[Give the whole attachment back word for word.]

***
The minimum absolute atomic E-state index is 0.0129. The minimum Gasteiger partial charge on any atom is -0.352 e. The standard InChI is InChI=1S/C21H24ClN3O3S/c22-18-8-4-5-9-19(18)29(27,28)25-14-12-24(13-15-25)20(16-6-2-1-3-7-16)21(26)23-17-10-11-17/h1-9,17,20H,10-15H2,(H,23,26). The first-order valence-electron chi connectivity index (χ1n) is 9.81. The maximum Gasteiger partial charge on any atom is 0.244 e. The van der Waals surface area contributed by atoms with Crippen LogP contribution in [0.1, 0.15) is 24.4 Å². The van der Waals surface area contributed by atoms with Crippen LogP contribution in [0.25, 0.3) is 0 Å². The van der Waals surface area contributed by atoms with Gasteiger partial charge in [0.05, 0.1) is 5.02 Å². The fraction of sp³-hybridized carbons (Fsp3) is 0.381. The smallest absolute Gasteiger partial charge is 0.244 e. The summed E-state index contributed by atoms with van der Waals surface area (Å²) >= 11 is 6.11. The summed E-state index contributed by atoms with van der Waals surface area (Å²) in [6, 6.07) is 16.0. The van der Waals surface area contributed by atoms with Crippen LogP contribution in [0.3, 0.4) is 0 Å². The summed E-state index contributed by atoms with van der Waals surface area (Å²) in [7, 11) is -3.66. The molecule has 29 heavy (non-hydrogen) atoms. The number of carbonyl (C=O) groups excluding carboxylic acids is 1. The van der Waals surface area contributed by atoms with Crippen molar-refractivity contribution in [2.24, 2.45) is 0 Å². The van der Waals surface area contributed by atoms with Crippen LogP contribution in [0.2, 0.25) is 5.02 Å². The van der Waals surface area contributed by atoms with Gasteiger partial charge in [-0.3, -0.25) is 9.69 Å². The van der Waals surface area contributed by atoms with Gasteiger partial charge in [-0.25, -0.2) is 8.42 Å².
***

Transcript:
The minimum absolute atomic E-state index is 0.0129. The minimum Gasteiger partial charge on any atom is -0.352 e. The standard InChI is InChI=1S/C21H24ClN3O3S/c22-18-8-4-5-9-19(18)29(27,28)25-14-12-24(13-15-25)20(16-6-2-1-3-7-16)21(26)23-17-10-11-17/h1-9,17,20H,10-15H2,(H,23,26). The first-order valence-electron chi connectivity index (χ1n) is 9.81. The maximum Gasteiger partial charge on any atom is 0.244 e. The van der Waals surface area contributed by atoms with Crippen LogP contribution in [0.1, 0.15) is 24.4 Å². The van der Waals surface area contributed by atoms with Crippen LogP contribution in [0.25, 0.3) is 0 Å². The van der Waals surface area contributed by atoms with Gasteiger partial charge in [0.05, 0.1) is 5.02 Å². The fraction of sp³-hybridized carbons (Fsp3) is 0.381. The smallest absolute Gasteiger partial charge is 0.244 e. The summed E-state index contributed by atoms with van der Waals surface area (Å²) >= 11 is 6.11. The summed E-state index contributed by atoms with van der Waals surface area (Å²) in [6, 6.07) is 16.0. The van der Waals surface area contributed by atoms with Crippen LogP contribution in [0.3, 0.4) is 0 Å². The summed E-state index contributed by atoms with van der Waals surface area (Å²) in [7, 11) is -3.66. The molecule has 29 heavy (non-hydrogen) atoms. The number of carbonyl (C=O) groups excluding carboxylic acids is 1. The van der Waals surface area contributed by atoms with Crippen molar-refractivity contribution in [2.24, 2.45) is 0 Å². The van der Waals surface area contributed by atoms with Crippen LogP contribution in [0.2, 0.25) is 5.02 Å². The van der Waals surface area contributed by atoms with Gasteiger partial charge in [-0.3, -0.25) is 9.69 Å². The van der Waals surface area contributed by atoms with Gasteiger partial charge in [-0.25, -0.2) is 8.42 Å².